A One-Child Daughter of China
|Our Correspondent||Mar 25, 2008|
Related story: China’s Generation Without Women
In 1979, China began one of the most audacious social experiments in human history. It prohibited its 1.1 billion people from bearing more than one child. In the ensuing 30 years, according to the government, 300 million people – a nation the size of the United States or the European Union – were not born.
I am a daughter of the one-child experiment. I was born in 1978, a year before the policy came into effect, to a former Red Guard mother who wrote propaganda for the government and a mechanical engineer father who retired young from a state-owned company, and too late to have a sibling. Because they were members of the Communist Party, breaking the rules by having a second child was unthinkable. My mother had been a Red Guard in high school; her fervent devotion even earned a trip to Beijing to meet Mao Zedong, an amazing honor for her generation. She ultimately rose to be in charge of the one-child policy in Dandong, our home town. Anyone who wanted a child had to report to my mother, who took records and monitored them.
In the West and most of Asia, single children without brothers and sisters are often looked upon as deprived, since they have no siblings to play with. In China, we are a whole country of single children. Was I spoiled? In a word, yes, although I didn’t get everything I wanted as some kids did. I wanted a piano, and never got one until I was an adult.
We have been called a generation of little emperors, and that could be true. There are so few of us girls that there weren’t many little empresses. According to the 2000 census, there were 117 boys born in China for every 100 of us. Vast numbers of girl babies have been killed, thrown down empty wells, or aborted once amniocentesis became popular. A friend who works in a hospital tells me that they have plenty of girl-baby cadavers to practice anatomy lessons on.
Dandong, where I was born, is in Liaoning Province on the border between China and North Korea near where the Yalu River flows into Korea Bay. While it is a place of bitterly cold winters, my life was very lovely when I was a young. I hung out with girls, mainly those with the same hobbies and interests – shopping, video games, drawing, going to discos. I remember wanting an older brother to beat up my enemies and to meet his friends who were older than me, but that was out of the question. Ultimately, I grew up to major in English literature and linguistics at Liaoning Normal University in Dalian.
Although my mother thought it was an honor to become a Red Guard, as every youth apparently did at the time, she had to go back and redo three years of high school because no education records were left after the Cultural Revolution. I am not sure what opportunities were lost – my father retired at 44 from the state owned company where he worked because he simply lost interest in work.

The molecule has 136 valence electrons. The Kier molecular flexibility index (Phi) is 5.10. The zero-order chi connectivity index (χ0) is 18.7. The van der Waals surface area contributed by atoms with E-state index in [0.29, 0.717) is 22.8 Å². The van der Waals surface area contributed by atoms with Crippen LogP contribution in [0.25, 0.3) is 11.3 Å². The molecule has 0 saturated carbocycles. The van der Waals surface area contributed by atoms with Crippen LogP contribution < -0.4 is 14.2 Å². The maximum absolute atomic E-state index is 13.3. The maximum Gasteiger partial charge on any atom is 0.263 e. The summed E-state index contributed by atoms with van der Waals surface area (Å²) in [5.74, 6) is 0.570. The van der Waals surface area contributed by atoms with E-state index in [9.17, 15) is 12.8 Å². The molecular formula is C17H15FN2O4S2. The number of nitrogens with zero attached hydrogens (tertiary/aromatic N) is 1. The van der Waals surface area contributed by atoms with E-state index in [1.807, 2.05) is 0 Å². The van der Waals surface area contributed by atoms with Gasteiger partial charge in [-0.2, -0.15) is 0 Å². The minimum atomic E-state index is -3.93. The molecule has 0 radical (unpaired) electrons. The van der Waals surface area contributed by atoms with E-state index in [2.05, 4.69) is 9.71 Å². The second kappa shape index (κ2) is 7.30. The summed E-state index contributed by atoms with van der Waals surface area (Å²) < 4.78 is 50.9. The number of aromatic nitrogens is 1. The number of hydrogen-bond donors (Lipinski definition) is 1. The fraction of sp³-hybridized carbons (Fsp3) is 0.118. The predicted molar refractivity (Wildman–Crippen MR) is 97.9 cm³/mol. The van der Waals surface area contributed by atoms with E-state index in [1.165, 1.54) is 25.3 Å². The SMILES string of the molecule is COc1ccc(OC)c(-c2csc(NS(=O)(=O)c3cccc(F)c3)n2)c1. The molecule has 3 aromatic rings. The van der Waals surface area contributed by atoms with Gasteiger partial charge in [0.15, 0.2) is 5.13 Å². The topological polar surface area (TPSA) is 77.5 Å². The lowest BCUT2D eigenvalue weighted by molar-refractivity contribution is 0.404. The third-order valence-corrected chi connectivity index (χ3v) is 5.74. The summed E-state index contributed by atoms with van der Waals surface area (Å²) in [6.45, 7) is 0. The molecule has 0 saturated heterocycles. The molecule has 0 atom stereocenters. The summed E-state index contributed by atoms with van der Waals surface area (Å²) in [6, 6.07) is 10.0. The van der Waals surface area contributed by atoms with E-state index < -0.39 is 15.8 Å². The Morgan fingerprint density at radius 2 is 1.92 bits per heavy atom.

The one-child policy occasionally intruded. I recall my parents talking about wanting a son, not to my face, but I overheard it. I was jealous, so I tried to behave myself, hoping not have to compete with another child for their love. But when my mom had me, she was in charge of the one-child program, so she had to set an example.
Despite the fact that today the male-female equation is skewed so badly in favor of boys, we never thought about it. There were lots of boys around and we simply thought it was normal that boys liked to be around girls. And certainly boys were treated better. Some of my girlfriends had brothers in spite of the one-child policy, and they complained that the boys got a better deal from their parents.
Today, if you live in the big cities, by and large you’re not really aware of the way the population is tilted toward males. The problems are in rural areas, where there are constant stories of girls being kidnapped and forced into marriage with men they have never met. These are not problems I have ever been faced with. I am lucky. They are mostly very, very poor people who face such ordeals.
The role of women in China has undergone amazing change over the last several decades. Women were largely looked upon as mere property until the Communists came to power in 1949, when they launched a crusade to wipe out human trafficking, prostitution and drug addiction. During the Maoist period, prostitution was almost wiped out, but of course over the past two decades it's back. Communism is just a memory and human trafficking has resurfaced, with women and children the victims. Plenty of studies confirm this.
So where does that leave me and my sisters in China today? The one-child policy was cruel, and it has caused some unexpected consequences, particularly in relation to girls. But considering the situation 30 years ago, I think it had to be done. China couldn’t absorb another 300 million people. It would have been better if there had been some better solution, but it is hard to see what else would have been possible.
In the end, my parents always said they were lucky to have me and that makes me feel that I was lucky to be an only child. And eventually, the supply-and-demand situation will kick in, and girls will be more valuable in society. Unfortunately, that is not likely anytime soon. But I look forward to the day it happens.